According to results recently presented at the 43
rd annual meeting of the American Society of Hematology, allogeneic mini-transplants appear to produce significant anti-cancer responses and are safer than high-dose regimens in patients with advanced CLL.
Chronic lymphocytic leukemia (CLL) is a cancer involving the lymph (immune) system, which includes lymph nodes, blood, and blood vessels found throughout the body, as well as the spleen, thymus, and tonsils. CLL is found in large amounts in circulating blood and bone marrow (spongy material inside large bones that produces blood forming cells). Chronic lymphocytic leukemia is characterized by the production of atypical lymphocytes. Lymphocytes are specialized immune cells, of which there are two types: B and T-cells. These cells are produced in the bone marrow and each has a very specific function in aiding the body to fight infection. The large majority of CLL cases involve mature B-lymphocytes that tend to live much longer than normal, accumulating in the blood, bone marrow, lymph nodes and spleen. This results in overcrowding of these areas, thereby suppressing the formation and function of blood and immune cells that are normally present. Additionally, the cancerous lymphocytes themselves do not function normally, leading to a further decrease in the ability of the body to fight infection.
Standard treatment for CLL is chemotherapy, with the only known curative option for advanced disease being intensive or high-dose chemotherapy followed by a stem cell transplant. High-dose chemotherapy kills more cancer cells than standard chemotherapy; however, it also causes more damage to the blood cells, particularly those in the bone marrow. The bone marrow (and circulating blood) contains early blood-forming cells called stem cells, which grow and mature into 3 blood cell types: white blood cells, which protect the body from infection; red blood cells, which carry oxygen to the tissues; and platelets, which help the blood to clot. When bone marrow is destroyed, stem cells are depleted, leading to low levels of circulating blood cells. When these cells reach critically low levels, complications such as anemia, bleeding and infection can occur, which may result in death. Thus, it is imperative to restore stem cell levels as quickly as possible.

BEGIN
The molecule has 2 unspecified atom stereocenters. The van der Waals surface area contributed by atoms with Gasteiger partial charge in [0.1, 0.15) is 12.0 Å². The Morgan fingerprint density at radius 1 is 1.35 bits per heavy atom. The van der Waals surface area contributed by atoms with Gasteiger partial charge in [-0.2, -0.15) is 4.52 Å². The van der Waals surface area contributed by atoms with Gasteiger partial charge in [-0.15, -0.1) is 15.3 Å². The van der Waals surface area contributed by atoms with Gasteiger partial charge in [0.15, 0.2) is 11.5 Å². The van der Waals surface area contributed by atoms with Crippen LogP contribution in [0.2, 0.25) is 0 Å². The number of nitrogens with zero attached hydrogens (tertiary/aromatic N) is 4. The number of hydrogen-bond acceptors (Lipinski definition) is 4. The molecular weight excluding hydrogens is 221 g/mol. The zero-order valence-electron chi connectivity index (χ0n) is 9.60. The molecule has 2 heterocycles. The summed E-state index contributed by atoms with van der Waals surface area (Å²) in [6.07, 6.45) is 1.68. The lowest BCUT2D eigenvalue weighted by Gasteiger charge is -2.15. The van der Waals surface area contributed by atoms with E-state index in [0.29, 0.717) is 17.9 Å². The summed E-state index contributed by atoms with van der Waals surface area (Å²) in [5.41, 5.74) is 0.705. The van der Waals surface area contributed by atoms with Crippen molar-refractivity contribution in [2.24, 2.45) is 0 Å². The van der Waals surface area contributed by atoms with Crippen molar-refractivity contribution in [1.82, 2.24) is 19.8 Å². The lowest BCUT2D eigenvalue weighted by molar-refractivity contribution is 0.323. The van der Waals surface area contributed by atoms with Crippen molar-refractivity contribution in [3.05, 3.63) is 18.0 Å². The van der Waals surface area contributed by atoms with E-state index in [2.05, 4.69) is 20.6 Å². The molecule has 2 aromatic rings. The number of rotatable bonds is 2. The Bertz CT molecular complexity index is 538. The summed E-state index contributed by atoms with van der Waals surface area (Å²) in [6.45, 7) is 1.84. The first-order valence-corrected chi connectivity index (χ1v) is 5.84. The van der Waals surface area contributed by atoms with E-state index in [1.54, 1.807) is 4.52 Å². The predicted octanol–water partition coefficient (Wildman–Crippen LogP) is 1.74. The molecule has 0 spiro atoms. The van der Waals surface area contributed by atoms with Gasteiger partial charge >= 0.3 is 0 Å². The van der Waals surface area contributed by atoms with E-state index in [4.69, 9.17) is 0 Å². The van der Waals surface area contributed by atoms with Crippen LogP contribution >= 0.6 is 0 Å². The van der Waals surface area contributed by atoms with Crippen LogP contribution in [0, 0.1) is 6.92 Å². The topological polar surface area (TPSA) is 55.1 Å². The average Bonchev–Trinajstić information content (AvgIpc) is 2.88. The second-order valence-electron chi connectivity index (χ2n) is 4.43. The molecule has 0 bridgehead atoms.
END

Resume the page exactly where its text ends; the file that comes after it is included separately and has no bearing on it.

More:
A stem cell transplant is a procedure that replaces the stem cells that are destroyed by high-dose chemotherapy with healthy stem cells, thereby allowing more rapid recovery and production of the red blood cells, white blood cells, and platelets that the body needs. During an autologous stem cell transplant, stem cells that were collected directly from the patient prior to the delivery of the high-dose chemotherapy are re-infused following treatment. In contrast, an allogeneic stem cell transplant involves stem cells collected from a donor. In addition to the anti-cancer effect of the high-dose therapy, an allogeneic stem cell transplant induces a second anti-cancer effect. Graft-versus-leukemia effect is a term used to describe the process that occurs after an allogeneic transplant, whereby the presence of the foreign donor stem cells (i.e., the graft) and immune system attacks the remaining cancer cells.
Unfortunately, standard allogeneic stem cell transplant regimens have been associated with a high treatment related mortality rate in patients with CLL. In addition, many patients suffer from chronic treatment-related causes, including graft-versus host disease. Graft-versus-host disease (GVHD) is an attack on the patient’s healthy tissues by the donor lymphocytes.
Recently, researchers have developed treatment strategies that take advantage of the graft-versus-leukemia effect, while attempting to reduce complications caused by the transplant procedure. One strategy being evaluated involves the use of lower doses of chemotherapy and/or radiation therapy followed by an allogeneic stem cell transplant, called a mini-transplant.
Researchers from the European Blood and Marrow Transplant Group (EBMT) recently conducted a clinical trial further evaluating allogeneic mini-transplants in 63 patients with recurrent CLL. Patients were treated with either total-body radiation, chemotherapy or a combination of both prior to stem cell infusion. One year following treatment, 80% of all patients were alive and the chance of a cancer recurrence was 16%. The overall treatment-related death was 19% at one year after treatment. The use of radiation as treatment prior to stem cell infusion and the use of unrelated donor stem cells were variables that were shown to decrease chances of survival. Acute GVHD occurred in 32% of patients and chronic GVHD occurred in 75% of patients.
These results indicate that allogeneic mini-transplants appear to produce significant anti-cancer activity and are safer than stem cell transplants utilizing high-dose therapy in patients with recurrent, advanced CLL. Patients with advanced CLL that continues to progress with standard treatment and/or are not candidates for high-dose regimens may wish to speak with their physicians about the risks and benefits of a mini-transplant or the participation in a clinical trial further evaluating this or other promising therapies. Two sources of information regarding ongoing clinical trials include comprehensive, easy-to-use listing services provided by the National Cancer Institute (
Proceedings from the 43
rd annual meeting of the American Society of Hematology
, abstract # 3095, Orlando, Florida, December 11-14, 2001)